The other trouble with direct selling is its informal, mostly female, sales force, whose task is selling commonplace items through, and to, friends and family. The starting income could be a minor Rs 2,000, but that’s not how the industry positions itself. It sells “unlimited income” and making “dreams come true”. So, critics say, overzealous recruits, pressurised by those earning commissions, have “splintered friendships and broken homes”. “Sometimes distributors become very arrogant, and mis-selling happens, but it’s rare,” says IDSA’s Sengupta. “We can remove errant distri­butors. These things happen in any business.”

Boxing a dream Tupperware consultant Bharti Sharma. (Photograph by Sanjay Rawat)

Not really. Traditional retail is driven by demand, supported by marketing. With direct selling, purely retail customers (non-distributors) are not quantified. And distributors cannot seek the help of consumer protection laws. In this odd way, direct selling blurs distinctions bet­ween customer, distributor and product—the customer here is the product.

Direct sellers claim they transform society by giving women high-status, home-based, part-time careers alongside housework. “Women who join us would never have dreamed of achieving anything,” says Shilpa Ajwani, who heads Jafra, a cosmetics firm. Tupper­ware even gives new “consultants” ‘Dream Books’ to fill. The consultant gets friends and family to commit to “fulfil her dream” by buying it—literally. The money comes from Tupperware commissions and deadlines are arrived at.

Bharti Sharma, 39, got her first Dream Book in 2010; it lists 42 women’s dreams. S. Begam’s is “to go shopping at Lajpat Nagar without a burkha, and buy goggles for Rs 2,500-3,000”. Other peo­ple’s dre­ams include: “Sending my child­ren to nursery school: Rs 15,000. Baby stroller: Rs 5,000. Branded clothes: Rs 1,500.”

“How can they expect to be exempt? The PCMC Act fixes accountability on anyone who violates it.”Pankaj Agarwala, Secretary, Consumer Affairs
Against every successful name (one who sells enough Tupperware to buy the dream, or enrols enough women to make commissions from their sales), Sharma makes a “star” and commissions. “When I hear these dreams of women, I realise Tupperware’s not a business but a way to change lives,” she gushes. “Now I’m always thinking: whose life shall I change next?” Sharma, granted the title Tupper­ware “high flyer”, won’t reveal her income but says she is “doing very well”. She, however, works full time on Tupperware. “I was my husband’s wife, my son’s mother. Tupperware woman is my own identity.” Of course, the most remarkable dream in her book, of S. Begam shedding her burkha, has no star against it—an indicator of the limit to the social transformation spouted by direct selling companies.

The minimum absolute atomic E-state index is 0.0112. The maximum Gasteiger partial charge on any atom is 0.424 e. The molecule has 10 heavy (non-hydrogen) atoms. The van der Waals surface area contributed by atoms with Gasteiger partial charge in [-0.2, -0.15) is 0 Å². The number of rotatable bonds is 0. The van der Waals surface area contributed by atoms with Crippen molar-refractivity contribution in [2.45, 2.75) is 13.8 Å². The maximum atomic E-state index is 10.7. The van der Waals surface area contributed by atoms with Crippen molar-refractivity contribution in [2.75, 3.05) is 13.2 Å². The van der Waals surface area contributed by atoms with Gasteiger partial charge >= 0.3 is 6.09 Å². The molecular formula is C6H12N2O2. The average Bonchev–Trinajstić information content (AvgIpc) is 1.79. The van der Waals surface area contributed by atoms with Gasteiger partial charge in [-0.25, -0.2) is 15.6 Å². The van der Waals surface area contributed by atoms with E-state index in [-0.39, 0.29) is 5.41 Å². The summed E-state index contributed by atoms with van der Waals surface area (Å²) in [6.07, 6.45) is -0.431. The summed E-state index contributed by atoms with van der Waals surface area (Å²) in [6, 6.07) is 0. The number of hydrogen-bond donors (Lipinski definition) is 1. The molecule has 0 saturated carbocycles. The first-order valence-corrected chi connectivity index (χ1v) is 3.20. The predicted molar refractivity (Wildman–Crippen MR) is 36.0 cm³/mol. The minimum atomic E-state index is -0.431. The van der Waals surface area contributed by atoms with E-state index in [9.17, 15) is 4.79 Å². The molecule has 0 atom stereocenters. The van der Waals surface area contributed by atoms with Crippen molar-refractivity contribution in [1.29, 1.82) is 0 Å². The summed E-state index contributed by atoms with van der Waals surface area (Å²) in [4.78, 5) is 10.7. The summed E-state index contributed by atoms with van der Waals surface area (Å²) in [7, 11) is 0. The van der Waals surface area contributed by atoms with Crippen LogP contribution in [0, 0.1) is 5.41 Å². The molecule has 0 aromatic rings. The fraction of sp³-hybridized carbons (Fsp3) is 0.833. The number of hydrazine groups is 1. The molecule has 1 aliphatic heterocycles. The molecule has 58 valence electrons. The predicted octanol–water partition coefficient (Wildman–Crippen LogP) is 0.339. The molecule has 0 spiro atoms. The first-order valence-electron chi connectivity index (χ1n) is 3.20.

It doesn’t stop Asha Gupta, who heads Tupperware India, from having an equ­ally romantic take on business. “India’s 30 million middle-class households are a captive market for us,” she says. She concedes to looking beyond the metropolises—“urban Indians have many cho­ices”—but insists demand is “virtually bottomless” because “everyone wants affordable luxury if it comes in the form of an investment”. By this logic, a family that lowers food consumption by what a container costs gets this “investment” free. Interestingly, Gupta limits liability for over-the-top claims by Tupperware’s 2 lakh saleswomen: “We sell to distributors. End of story.”

IDSA now has a voluntary code of ethics but remains aggrieved that investigators don’t understand “genuine” direct selling. “Only independent central over­sight can help us. We face too many hurdles and misunderstandings at local (state) level,” says Hemant. When she walks into police stations in Kerala where inv­estigations are on against sev­eral top multi-level marketing firms, police offi­cers refer to her as “that Pyramid-waali lady”. “We’ve been saying for years we are not pyramids,” she moans.

Officials feel the expectation is a bit off. “How can they ask for this? The PCMC Act fixes accountability on anyone who violates it. If direct sellers do, they will be accountable,” says consumer affairs secretary Agarwala. With the direct selling industry insisting that it doesn’t force anyone to buy products, it makes sense to say caveat emptor—buyers beware—in India.


Direct Selling Disasters


  • What: Earn money by filling survey forms and enrol others to do so
  • Status: Various senior SpeakAsia officials arrested on cheating charges


  • What: Real estate fraud that works through subscriptions. Even tiny investors (Rs 10) are accepted for a “share” in a non-existent land bank.
  • Status: Various arrests for fraud

Mavrodi Mondial Moneybox India

  • What: Fake currency floated in exchange for real money
  • Status: CID has issued a warning against this company

TVI Express

  • What: Holidays to luxury destinations promised to those who lure investors into join the scheme
  • Status: Arrests have taken place on fraud charges

GoldQuest, Questnet, Qnet

  • What: Collecting Rs 30,000 from every investor in return for “numismatic coins”
  • Status: Scam busted, keeps resurfacing in new forms. The company has expanded, denies wrongdoing.


Multi-Level Paradox

  • Nearly 600 unregistered multi-level marketing (MLM) schemes; Rs 2 lakh crore frauds till date.
  • Industry body IDSA wants central regulator for 18 “genuine” direct sellers
  • Government wants states to monitor MLM, doesn’t favour central regulator
  • IDSA insists firms are not pyramids; they sell genuine products
  • Govt says no one can be exempt from an existing law

Edited online to correct the spelling of Chavi Hemanth and designation of Rahul Jain